Ok the shaft drive is smoother as long as the shaft and bearings are maintained properly the belt drive will be close to the same smoothness but will have a slight vibration due to the design of the pulley teeth or cog and the belt tooth contact area. and the belt needs adjustments more often. hope that helps
You will need to change the gearbox, swing arm, back wheel and, probably, brake arrangement and shocks.
Belt drive is quieter, but can be damaged by stones caught between belt and sprocket.
the belt is to big for the drive-pulluy
It is an intermediate shaft between the powered and driven shafts in a belt drive
The belt is loose and needs adjusting, or it is worn out and needs replacing.
NO. You would need a whole new rear swing arm, suspension, gearbox, etc,etc.
An advantage of a flat belt drive would be a smoother, quieter operation. A disadvantage to a flat belt drive would be slippage since flat belts are designed to cover a longer distance between pulleys.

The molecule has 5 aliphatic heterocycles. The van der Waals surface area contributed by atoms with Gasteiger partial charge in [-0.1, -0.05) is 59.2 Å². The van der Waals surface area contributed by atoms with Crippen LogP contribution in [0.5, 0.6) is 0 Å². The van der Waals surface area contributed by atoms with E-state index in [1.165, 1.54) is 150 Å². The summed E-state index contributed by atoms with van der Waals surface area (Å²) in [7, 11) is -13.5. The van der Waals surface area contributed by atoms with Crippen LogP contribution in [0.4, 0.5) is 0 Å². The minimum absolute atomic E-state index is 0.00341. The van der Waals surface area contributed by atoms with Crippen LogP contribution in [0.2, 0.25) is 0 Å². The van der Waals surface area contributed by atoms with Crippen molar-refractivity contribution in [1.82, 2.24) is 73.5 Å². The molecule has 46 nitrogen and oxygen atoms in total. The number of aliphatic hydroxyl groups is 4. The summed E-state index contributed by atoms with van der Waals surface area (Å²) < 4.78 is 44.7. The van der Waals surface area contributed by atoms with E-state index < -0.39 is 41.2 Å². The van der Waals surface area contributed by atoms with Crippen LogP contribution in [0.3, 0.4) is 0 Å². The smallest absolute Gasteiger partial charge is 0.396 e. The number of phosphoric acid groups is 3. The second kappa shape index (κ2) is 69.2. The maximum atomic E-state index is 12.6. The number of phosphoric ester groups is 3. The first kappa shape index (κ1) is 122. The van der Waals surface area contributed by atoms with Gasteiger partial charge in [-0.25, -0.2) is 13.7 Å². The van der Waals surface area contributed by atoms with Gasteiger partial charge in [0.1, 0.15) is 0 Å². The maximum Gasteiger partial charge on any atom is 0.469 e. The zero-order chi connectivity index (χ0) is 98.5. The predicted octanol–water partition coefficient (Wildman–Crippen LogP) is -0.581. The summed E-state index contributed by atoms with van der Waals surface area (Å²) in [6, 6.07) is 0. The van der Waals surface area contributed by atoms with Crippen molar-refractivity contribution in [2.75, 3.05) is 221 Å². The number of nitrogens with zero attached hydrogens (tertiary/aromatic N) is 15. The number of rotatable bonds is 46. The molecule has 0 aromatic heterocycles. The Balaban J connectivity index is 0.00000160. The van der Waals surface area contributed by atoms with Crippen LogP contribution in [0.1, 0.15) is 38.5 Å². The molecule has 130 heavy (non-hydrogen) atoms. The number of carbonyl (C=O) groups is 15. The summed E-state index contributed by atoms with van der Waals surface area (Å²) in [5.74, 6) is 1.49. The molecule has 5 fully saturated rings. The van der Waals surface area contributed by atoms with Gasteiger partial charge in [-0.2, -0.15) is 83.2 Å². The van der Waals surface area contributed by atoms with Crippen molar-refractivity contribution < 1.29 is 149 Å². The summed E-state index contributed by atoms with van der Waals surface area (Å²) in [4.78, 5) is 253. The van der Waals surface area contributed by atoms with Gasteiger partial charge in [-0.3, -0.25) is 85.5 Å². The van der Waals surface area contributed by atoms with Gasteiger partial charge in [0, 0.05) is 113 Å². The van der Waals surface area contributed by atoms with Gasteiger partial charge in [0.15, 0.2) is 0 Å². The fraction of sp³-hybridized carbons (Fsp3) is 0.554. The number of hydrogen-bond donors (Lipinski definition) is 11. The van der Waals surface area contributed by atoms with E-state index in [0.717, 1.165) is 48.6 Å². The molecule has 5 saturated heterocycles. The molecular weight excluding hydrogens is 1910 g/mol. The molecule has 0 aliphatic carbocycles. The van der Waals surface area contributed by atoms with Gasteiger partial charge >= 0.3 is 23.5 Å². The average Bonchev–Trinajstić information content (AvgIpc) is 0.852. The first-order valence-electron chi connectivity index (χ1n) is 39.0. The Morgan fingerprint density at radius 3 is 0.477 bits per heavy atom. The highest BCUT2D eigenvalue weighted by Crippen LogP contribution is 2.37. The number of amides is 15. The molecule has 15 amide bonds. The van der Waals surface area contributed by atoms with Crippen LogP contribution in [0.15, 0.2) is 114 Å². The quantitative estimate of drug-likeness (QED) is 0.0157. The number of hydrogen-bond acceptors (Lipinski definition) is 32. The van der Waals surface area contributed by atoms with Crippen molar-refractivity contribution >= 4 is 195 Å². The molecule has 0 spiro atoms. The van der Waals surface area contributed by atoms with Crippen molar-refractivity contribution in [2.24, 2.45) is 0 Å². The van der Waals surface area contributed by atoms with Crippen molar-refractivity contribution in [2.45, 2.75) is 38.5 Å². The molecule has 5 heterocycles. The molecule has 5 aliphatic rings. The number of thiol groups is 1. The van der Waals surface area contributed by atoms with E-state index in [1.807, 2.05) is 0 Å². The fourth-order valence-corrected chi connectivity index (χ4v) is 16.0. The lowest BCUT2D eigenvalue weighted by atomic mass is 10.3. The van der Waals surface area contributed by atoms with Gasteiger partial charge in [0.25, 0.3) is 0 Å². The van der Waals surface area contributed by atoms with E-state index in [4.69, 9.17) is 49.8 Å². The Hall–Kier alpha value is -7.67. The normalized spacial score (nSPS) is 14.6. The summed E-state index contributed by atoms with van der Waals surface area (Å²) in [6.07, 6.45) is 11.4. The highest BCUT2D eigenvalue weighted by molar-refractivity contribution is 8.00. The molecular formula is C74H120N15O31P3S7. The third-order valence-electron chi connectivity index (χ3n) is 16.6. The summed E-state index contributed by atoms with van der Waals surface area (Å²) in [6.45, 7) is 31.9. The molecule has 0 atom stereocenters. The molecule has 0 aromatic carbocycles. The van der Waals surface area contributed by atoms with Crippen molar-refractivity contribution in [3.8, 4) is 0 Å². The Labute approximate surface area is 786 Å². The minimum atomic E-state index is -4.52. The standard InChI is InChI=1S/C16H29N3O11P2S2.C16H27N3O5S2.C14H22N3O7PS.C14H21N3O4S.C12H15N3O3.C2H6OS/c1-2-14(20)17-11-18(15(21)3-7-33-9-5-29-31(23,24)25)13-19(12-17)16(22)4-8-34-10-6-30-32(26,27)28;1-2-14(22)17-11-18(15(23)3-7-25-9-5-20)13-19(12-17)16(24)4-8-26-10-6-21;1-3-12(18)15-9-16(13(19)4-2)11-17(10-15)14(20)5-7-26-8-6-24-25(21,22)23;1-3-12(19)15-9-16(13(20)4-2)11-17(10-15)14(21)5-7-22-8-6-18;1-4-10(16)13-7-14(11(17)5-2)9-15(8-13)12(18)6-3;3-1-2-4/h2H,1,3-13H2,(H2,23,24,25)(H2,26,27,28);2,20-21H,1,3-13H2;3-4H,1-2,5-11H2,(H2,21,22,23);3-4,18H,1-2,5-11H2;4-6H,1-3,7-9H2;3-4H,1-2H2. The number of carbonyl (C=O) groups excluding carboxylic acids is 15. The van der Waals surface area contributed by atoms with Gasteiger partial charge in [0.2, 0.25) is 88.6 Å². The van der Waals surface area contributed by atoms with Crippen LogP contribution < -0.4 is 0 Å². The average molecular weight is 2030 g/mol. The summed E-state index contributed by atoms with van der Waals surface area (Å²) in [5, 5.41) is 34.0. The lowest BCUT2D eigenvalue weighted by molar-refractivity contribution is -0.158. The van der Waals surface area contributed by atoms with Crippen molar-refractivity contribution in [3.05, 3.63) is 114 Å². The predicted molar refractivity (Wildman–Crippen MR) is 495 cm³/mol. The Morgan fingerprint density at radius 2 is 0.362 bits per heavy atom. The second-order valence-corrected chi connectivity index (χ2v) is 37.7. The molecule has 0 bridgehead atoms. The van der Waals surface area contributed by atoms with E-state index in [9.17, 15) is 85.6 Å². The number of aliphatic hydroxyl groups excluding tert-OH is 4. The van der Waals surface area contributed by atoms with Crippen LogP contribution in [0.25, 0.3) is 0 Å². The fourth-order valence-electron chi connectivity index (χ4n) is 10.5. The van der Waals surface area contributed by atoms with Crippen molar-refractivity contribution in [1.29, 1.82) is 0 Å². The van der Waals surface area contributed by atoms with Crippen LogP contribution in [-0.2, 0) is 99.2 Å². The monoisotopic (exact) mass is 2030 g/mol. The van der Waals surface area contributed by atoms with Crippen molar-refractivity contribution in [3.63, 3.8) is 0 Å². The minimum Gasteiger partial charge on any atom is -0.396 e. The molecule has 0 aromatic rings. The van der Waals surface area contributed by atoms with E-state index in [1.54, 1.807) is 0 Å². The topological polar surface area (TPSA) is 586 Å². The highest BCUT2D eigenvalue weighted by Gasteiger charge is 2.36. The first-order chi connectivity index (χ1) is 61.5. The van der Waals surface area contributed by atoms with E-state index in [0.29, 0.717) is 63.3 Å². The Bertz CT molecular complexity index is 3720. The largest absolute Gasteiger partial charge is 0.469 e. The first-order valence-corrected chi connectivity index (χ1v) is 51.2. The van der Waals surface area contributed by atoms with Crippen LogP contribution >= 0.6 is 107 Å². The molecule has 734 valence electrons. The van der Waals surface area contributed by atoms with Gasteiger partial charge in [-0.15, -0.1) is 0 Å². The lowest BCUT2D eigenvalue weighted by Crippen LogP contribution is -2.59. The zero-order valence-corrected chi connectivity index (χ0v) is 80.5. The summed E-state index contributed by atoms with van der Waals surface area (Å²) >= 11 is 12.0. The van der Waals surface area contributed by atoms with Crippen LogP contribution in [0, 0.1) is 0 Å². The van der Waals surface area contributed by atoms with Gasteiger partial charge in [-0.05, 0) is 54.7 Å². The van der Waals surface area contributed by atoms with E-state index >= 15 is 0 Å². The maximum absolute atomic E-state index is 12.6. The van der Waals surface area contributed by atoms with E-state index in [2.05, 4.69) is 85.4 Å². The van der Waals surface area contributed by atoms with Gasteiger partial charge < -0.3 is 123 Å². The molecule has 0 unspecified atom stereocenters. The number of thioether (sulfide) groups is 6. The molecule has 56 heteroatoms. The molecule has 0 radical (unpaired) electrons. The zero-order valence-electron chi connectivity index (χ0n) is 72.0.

"Shaft effect" is the drop in the back of a shaft drive motorcycle under acceleration, they also pop up when you stop accelerating which can cause a loss of control in a corner That is why some sport bikes don't use them. BMW paralever-frame motorcycles use a shaft drive; the paralever shaft drive design reduces or eliminates this effect.The shaft effect must be understood to increase control in cornering. By increasing the throttle in a right-hand turn and decreasing the throttle in a left-hand turn shaft effect can work for the rider to increase control. It's all in understanding the limitations of your machine.AnswerThe shaft drive is heavier than the belt drive, has more frictional losses and id more expensive to repair. The belt is more prone to damage from road debris than shaft or even chain. It is also critical that the belt is taught at all positions of the swingarm, something chain is much less sensitive to and shaft does not have. The shaft is more durable and requires little or no maintenance. All run quietly and smoothly when in proper working order, with belt and shaft having a slight advantage over chain.. AnswerThe main disadvantages of shaft drive are weight, cost and a certain loss of horsepower due to friction. They are costly to repair, but that will hardly ever be necessary. The main advantages are smoothness, absence of oil spill, ease of maintenance and reliability. A shaft drive will normally never require a roadside repair, and an oil change each time you change rear wheel will normally be all you need to do about it. Hence, shaft drive is preferable for touring. A more sporting motorcycle will normally have chain drive due to the low weight and ability to easily change transmission ratios by using different size sprockets and partly because of looks. Chain drive is obligatory in most forms of racing. But chains may break and they need frequent attention, maintenance (lubrication) and adjustment. HistoryBMW introduced shaft drive in motorcycles in 1923. This was in response to the fact that at the time, drive belts were made of flaps of leather riveted together. Compared to the level of maintenance required by leather drive belts, a shaft drive seemed to be the final solution. With the advent of chain drive, the low maintenance advantage of shaft drive diminished slightly, but not altogether. Shaft drives may require maintenance between 40,000 and 150,000 miles. Compared with a 8,000-12,000 replacement schedule for chain drives, it is evident that shaft drive still holds a maintenance advantage.Chain/belt drive DOES have an advantage over shaft drive, however. A shaft drive has a mechanical efficiency of around 80%. This means only 80% of the input power is transferred to the rear wheel. The efficiency of a chain/belt is mid 90%. The chain loses efficiency only due to friction internal to the chain and can be helped somewhat by frequent lubrication of the chain, but this increases maintenance effort and time.